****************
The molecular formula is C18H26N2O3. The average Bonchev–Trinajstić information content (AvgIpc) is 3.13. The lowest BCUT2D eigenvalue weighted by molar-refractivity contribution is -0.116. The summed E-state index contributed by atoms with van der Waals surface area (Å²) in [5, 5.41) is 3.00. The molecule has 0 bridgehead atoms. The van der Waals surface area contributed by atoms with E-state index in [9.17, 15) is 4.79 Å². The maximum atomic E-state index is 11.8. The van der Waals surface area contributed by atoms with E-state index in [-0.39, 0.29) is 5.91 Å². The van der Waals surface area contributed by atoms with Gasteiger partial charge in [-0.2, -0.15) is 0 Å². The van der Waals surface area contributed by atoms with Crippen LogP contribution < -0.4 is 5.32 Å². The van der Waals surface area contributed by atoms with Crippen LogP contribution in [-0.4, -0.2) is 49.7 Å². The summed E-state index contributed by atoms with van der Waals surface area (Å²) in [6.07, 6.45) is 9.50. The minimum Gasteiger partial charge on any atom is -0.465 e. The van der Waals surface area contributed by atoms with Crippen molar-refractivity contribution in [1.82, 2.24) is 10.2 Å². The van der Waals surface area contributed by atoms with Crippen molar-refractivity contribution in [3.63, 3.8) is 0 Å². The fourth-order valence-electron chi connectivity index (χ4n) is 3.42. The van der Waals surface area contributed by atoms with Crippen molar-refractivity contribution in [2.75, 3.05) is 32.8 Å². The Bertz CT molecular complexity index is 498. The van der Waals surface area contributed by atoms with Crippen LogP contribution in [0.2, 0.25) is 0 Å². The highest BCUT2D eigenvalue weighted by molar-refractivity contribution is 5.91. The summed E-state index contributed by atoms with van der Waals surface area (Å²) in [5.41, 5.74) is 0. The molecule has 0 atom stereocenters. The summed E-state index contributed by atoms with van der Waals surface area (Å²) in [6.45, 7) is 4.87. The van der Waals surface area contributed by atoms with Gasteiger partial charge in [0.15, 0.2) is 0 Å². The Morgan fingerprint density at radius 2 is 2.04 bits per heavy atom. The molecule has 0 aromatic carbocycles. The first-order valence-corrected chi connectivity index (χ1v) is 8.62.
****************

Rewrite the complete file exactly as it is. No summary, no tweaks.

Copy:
The molecular formula is C18H26N2O3. The average Bonchev–Trinajstić information content (AvgIpc) is 3.13. The lowest BCUT2D eigenvalue weighted by molar-refractivity contribution is -0.116. The summed E-state index contributed by atoms with van der Waals surface area (Å²) in [5, 5.41) is 3.00. The molecule has 0 bridgehead atoms. The van der Waals surface area contributed by atoms with E-state index in [9.17, 15) is 4.79 Å². The maximum atomic E-state index is 11.8. The van der Waals surface area contributed by atoms with E-state index in [-0.39, 0.29) is 5.91 Å². The van der Waals surface area contributed by atoms with Gasteiger partial charge in [-0.2, -0.15) is 0 Å². The van der Waals surface area contributed by atoms with Crippen LogP contribution < -0.4 is 5.32 Å². The van der Waals surface area contributed by atoms with Crippen LogP contribution in [-0.4, -0.2) is 49.7 Å². The summed E-state index contributed by atoms with van der Waals surface area (Å²) in [6.07, 6.45) is 9.50. The minimum Gasteiger partial charge on any atom is -0.465 e. The van der Waals surface area contributed by atoms with Crippen molar-refractivity contribution in [1.82, 2.24) is 10.2 Å². The van der Waals surface area contributed by atoms with Crippen molar-refractivity contribution in [3.63, 3.8) is 0 Å². The fourth-order valence-electron chi connectivity index (χ4n) is 3.42. The van der Waals surface area contributed by atoms with Crippen molar-refractivity contribution in [2.75, 3.05) is 32.8 Å². The Bertz CT molecular complexity index is 498. The van der Waals surface area contributed by atoms with Crippen LogP contribution in [0.2, 0.25) is 0 Å². The highest BCUT2D eigenvalue weighted by molar-refractivity contribution is 5.91. The summed E-state index contributed by atoms with van der Waals surface area (Å²) in [5.41, 5.74) is 0. The molecule has 0 atom stereocenters. The summed E-state index contributed by atoms with van der Waals surface area (Å²) in [6.45, 7) is 4.87. The van der Waals surface area contributed by atoms with Gasteiger partial charge in [0.15, 0.2) is 0 Å². The Morgan fingerprint density at radius 2 is 2.04 bits per heavy atom. The molecule has 0 aromatic carbocycles. The first-order valence-corrected chi connectivity index (χ1v) is 8.62.